As mentioned before, GoPlay uses JavaScript to block the dev tools.

Developer tools blocked

In addition, we can see that the console gets cleared regularly by dttr.js. Taking a look at the code we can quickly identify it as devtools-detector. This is a library that detects if the dev tools are open and can then prevent the user from properly debugging the site.

Instead of setting up some reverse proxy setup to remove or disable this file, I decided to use uBlock Origin, to block the script from loading.


However, with dttr.js removed videos no longer play. Video playback disabled

Looking at the remaining JavaScript files we find heavily obfuscated code. Running the code through synchrony, we get surprisingly readable code. So seems like they used some off the shelf deobfuscator.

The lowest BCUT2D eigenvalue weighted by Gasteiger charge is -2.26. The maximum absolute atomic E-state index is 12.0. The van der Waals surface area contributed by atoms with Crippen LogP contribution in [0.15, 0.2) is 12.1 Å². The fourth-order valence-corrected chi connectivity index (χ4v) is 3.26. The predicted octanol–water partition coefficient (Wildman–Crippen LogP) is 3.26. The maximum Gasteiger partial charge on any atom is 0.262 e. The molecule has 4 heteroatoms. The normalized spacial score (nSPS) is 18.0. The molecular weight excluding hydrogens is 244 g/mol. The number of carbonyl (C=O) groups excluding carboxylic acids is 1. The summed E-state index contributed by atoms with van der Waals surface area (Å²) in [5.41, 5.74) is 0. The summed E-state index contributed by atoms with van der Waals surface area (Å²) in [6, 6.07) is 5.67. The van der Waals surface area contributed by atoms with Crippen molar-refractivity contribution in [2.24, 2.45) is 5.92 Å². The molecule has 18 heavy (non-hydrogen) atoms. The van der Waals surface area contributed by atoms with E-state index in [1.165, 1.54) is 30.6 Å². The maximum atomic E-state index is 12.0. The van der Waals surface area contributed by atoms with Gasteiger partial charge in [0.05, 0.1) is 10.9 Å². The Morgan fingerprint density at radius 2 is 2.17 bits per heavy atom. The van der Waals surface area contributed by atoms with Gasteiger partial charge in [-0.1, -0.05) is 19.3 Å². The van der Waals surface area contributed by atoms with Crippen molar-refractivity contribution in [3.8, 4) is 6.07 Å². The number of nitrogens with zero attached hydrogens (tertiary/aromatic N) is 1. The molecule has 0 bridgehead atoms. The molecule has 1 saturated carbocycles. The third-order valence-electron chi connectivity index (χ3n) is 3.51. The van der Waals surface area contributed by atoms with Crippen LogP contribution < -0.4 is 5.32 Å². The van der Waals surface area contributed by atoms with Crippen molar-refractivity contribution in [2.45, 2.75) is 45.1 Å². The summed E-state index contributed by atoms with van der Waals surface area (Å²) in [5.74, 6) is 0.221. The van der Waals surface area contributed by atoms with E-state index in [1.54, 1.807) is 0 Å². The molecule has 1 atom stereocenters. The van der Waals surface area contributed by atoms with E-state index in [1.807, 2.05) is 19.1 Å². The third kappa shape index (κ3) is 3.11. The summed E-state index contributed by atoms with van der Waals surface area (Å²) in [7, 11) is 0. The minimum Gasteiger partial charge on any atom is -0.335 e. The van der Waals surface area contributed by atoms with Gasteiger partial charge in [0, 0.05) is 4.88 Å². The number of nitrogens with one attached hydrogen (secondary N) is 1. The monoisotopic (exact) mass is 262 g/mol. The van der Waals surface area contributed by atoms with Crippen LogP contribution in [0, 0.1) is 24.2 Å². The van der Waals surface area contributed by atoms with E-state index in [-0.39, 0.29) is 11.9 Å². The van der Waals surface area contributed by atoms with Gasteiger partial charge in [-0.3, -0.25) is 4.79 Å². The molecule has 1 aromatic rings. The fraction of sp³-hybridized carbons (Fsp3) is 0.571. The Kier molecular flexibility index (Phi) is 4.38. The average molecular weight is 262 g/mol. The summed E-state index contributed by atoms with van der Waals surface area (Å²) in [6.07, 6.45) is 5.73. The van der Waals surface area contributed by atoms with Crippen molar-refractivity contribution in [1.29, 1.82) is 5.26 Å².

Looking at the deobfuscated code we can easily identify the part that is responsible for blocking video playback when ddtr.js is not loaded:

var myint,
  zt3 = 0
function tmr() {
  var _0x1dc940 = new Function('debugger')
  zt3 = 341
if (typeof ddtr === 'undefined') {
  var kt = new Function('$("#container").remove();')
  setInterval(kt, 1)
} else {
  typeof d1af === 'undefined' &&
    (ddtr.addListener(function (_0xea637) {
      if (_0xea637) {
        myint = setInterval(tmr, 1)
      } else {
        if (zt3 > 300) {

We have identified the part of the code that is responsible for blocking video playback, how do we remove it? There are many possible solutions here, the main one that probably comes to mind is using a MITM proxy that replaces the JavaScript files with custom ones. While that would work fine, I wanted to try something else, utilizing both uBlock Origin and UserScripts.